The Metropolitan line passes by a very short distance away, hence the long-standing desire to create a link between the two [photo]. Now that link is at the planning stage, with construction of a viaduct due to begin maybe next year. It'll veer off at the foot of Baldwins Lane, devouring some of the Croxley Car Centre's forecourt [photo], then plonk a pier down in the grounds of a building contractor and curve across the dual carriageway [photo]. A laminated poster by the "Welcome to Croxley Green" sign warns that there's a compulsory purchase order on a stripe through the playground, so the families I saw there at the weekend don't have much longer to recreate. And then the viaduct will sweep in towards the old BR line, crossing the Grand Union Canal parallel to the existing lattice bridge (which'll survive) while wiping out some of the picturesque moorings below. The old station won't be needed, it's being bypassed, so maybe someone'll finally come along and demolish it. As for the viaduct, I've had 40 years to imagine what it'll eventually look like, but I still can't quite picture this childhood vista despoiled.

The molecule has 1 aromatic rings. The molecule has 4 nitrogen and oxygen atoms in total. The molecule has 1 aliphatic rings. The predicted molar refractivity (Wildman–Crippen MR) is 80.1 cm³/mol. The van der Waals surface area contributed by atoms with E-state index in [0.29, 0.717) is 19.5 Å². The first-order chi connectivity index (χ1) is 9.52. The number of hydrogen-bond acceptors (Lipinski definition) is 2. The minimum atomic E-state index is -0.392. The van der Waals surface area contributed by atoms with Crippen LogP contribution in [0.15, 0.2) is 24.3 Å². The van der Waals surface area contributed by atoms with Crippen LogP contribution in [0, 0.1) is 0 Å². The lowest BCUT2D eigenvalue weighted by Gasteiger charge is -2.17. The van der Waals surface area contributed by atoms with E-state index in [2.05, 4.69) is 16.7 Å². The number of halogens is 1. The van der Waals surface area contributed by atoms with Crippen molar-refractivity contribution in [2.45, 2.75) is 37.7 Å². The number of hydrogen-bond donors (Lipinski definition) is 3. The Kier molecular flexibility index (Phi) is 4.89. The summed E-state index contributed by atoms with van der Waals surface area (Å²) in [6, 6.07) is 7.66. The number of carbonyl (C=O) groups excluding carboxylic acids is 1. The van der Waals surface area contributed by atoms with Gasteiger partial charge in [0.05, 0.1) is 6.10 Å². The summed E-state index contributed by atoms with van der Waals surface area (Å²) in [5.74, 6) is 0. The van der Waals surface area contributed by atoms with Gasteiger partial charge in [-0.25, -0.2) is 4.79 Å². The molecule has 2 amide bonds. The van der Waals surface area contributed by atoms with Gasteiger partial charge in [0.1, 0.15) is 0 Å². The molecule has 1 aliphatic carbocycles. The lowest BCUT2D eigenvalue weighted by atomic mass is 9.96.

There are two Ascot Roads, one a wiggly lane, the other a stonking dual carriageway built in 1996 to provide access to the industrial estate beyond. The first new station on the old line will be built between the two, firmly on the Watford side of the border [photo]. The area's historically known as Cassio Bridge, and there are strong hints from Mayor Dorothy that this'll be the new name appearing on the tube map in 2016. Don't come rushing. Alongside is a forlorn looking clocktower, sans clocks, rising from a patch of wasteland [photo]. This belonged to Sun Printers, at one time Watford's largest employer, off whose presses Woman's Own and the Sunday Times magazine used to roll. Robert Maxwell and the march of innovation did them in, and now a storage company, a Premier Inn and hundreds of flats stand on the site. Only the clocktower, with its green-tiled roof and punched-out S U and N, stands as a reminder of the glory days. It's being renovated, according to a sign on the exterior, to create a most unusual office to let. Wait a few years and it'll have excellent connections.